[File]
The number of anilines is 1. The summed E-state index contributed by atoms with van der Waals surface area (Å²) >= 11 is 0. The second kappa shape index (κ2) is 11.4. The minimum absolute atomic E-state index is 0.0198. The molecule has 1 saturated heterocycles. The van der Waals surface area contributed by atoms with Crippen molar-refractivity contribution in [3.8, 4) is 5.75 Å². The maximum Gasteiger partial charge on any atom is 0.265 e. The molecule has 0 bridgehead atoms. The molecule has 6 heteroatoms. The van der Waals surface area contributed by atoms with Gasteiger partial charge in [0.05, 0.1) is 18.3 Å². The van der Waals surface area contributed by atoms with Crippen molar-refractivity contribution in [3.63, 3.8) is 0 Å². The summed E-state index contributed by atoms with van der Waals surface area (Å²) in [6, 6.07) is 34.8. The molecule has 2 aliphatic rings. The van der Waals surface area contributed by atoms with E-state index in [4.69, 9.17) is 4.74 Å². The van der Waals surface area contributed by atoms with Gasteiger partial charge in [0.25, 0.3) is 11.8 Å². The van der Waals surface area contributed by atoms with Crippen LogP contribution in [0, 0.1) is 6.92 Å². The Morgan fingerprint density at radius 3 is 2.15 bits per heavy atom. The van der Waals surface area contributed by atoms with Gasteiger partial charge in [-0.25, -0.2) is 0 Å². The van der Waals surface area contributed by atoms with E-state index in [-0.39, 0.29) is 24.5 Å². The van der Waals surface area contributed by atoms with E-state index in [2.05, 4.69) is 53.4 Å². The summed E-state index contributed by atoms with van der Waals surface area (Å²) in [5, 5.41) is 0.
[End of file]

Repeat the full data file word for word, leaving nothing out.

The number of anilines is 1. The summed E-state index contributed by atoms with van der Waals surface area (Å²) >= 11 is 0. The second kappa shape index (κ2) is 11.4. The minimum absolute atomic E-state index is 0.0198. The molecule has 1 saturated heterocycles. The van der Waals surface area contributed by atoms with Crippen molar-refractivity contribution in [3.8, 4) is 5.75 Å². The maximum Gasteiger partial charge on any atom is 0.265 e. The molecule has 0 bridgehead atoms. The molecule has 6 heteroatoms. The van der Waals surface area contributed by atoms with Gasteiger partial charge in [0.05, 0.1) is 18.3 Å². The van der Waals surface area contributed by atoms with Crippen molar-refractivity contribution in [3.63, 3.8) is 0 Å². The summed E-state index contributed by atoms with van der Waals surface area (Å²) in [6, 6.07) is 34.8. The molecule has 2 aliphatic rings. The van der Waals surface area contributed by atoms with E-state index in [4.69, 9.17) is 4.74 Å². The van der Waals surface area contributed by atoms with Gasteiger partial charge in [0.25, 0.3) is 11.8 Å². The van der Waals surface area contributed by atoms with Crippen LogP contribution in [0, 0.1) is 6.92 Å². The Morgan fingerprint density at radius 3 is 2.15 bits per heavy atom. The van der Waals surface area contributed by atoms with Gasteiger partial charge in [-0.25, -0.2) is 0 Å². The van der Waals surface area contributed by atoms with E-state index in [-0.39, 0.29) is 24.5 Å². The van der Waals surface area contributed by atoms with E-state index in [2.05, 4.69) is 53.4 Å². The summed E-state index contributed by atoms with van der Waals surface area (Å²) in [5, 5.41) is 0.